As graphene's popularity grows as an advanced "wonder" material, the speed and quality at which it can be manufactured will be paramount. With that in mind,...

Im Focus: Exotic quantum states made from light: Physicists create optical “wells” for a super-photon

Physicists at the University of Bonn have managed to create optical hollows and more complex patterns into which the light of a Bose-Einstein condensate flows. The creation of such highly low-loss structures for light is a prerequisite for complex light circuits, such as for quantum information processing for a new generation of computers. The researchers are now presenting their results in the journal Nature Photonics.

Light particles (photons) occur as tiny, indivisible portions. Many thousands of these light portions can be merged to form a single super-photon if they are...

Im Focus: Circular RNA linked to brain function

For the first time, scientists have shown that circular RNA is linked to brain function. When a RNA molecule called Cdr1as was deleted from the genome of mice, the animals had problems filtering out unnecessary information – like patients suffering from neuropsychiatric disorders.

While hundreds of circular RNAs (circRNAs) are abundant in mammalian brains, one big question has remained unanswered: What are they actually good for? In the...

Im Focus: RAVAN CubeSat measures Earth's outgoing energy

An experimental small satellite has successfully collected and delivered data on a key measurement for predicting changes in Earth's climate.

The Radiometer Assessment using Vertically Aligned Nanotubes (RAVAN) CubeSat was launched into low-Earth orbit on Nov. 11, 2016, in order to test new...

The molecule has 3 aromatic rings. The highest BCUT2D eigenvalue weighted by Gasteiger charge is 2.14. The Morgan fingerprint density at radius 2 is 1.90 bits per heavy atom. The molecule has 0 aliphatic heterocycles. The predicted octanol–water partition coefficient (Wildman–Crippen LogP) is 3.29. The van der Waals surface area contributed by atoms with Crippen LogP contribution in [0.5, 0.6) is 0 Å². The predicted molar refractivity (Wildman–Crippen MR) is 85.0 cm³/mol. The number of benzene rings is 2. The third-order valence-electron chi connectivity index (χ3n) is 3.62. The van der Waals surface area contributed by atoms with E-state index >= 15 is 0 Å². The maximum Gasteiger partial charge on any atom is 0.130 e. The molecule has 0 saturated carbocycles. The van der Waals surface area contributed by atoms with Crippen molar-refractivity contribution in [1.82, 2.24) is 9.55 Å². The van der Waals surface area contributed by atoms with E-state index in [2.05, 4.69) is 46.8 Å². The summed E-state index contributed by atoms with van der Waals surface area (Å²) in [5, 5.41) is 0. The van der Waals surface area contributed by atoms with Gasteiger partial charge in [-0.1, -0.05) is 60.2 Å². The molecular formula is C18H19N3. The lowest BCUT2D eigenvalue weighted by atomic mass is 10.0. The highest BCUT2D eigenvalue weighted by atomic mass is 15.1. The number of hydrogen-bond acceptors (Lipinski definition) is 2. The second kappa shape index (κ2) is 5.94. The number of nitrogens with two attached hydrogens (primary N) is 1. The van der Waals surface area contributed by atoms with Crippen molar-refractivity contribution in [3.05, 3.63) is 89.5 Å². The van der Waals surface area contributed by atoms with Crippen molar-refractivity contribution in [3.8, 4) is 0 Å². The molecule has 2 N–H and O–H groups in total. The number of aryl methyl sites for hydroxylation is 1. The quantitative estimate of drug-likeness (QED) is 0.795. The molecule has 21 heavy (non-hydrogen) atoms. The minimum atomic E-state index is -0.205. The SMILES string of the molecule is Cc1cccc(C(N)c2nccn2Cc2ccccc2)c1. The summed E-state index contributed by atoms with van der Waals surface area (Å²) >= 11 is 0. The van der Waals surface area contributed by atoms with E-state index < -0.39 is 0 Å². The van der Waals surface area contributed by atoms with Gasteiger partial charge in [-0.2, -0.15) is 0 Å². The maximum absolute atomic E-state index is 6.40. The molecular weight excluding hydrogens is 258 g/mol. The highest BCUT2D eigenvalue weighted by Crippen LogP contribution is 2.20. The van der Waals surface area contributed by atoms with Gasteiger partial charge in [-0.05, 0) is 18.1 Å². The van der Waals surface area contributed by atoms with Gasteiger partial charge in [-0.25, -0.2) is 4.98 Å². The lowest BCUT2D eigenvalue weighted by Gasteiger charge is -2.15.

Im Focus: Scientists shine new light on the “other high temperature superconductor”

A study led by scientists of the Max Planck Institute for the Structure and Dynamics of Matter (MPSD) at the Center for Free-Electron Laser Science in Hamburg presents evidence of the coexistence of superconductivity and “charge-density-waves” in compounds of the poorly-studied family of bismuthates. This observation opens up new perspectives for a deeper understanding of the phenomenon of high-temperature superconductivity, a topic which is at the core of condensed matter research since more than 30 years. The paper by Nicoletti et al has been published in the PNAS.

Since the beginning of the 20th century, superconductivity had been observed in some metals at temperatures only a few degrees above the absolute zero (minus...

All Focus news of the innovation-report >>>

Anzeige

Anzeige

Event News

Call for Papers – ICNFT 2018, 5th International Conference on New Forming Technology

16.08.2017 | Event News

Sustainability is the business model of tomorrow

04.08.2017 | Event News

Clash of Realities 2017: Registration now open. International Conference at TH Köln

26.07.2017 | Event News

 
Latest News

A Map of the Cell’s Power Station

18.08.2017 | Life Sciences

Engineering team images tiny quasicrystals as they form

18.08.2017 | Physics and Astronomy

Researchers printed graphene-like materials with inkjet

18.08.2017 | Materials Sciences

VideoLinks
B2B-VideoLinks
More VideoLinks >>>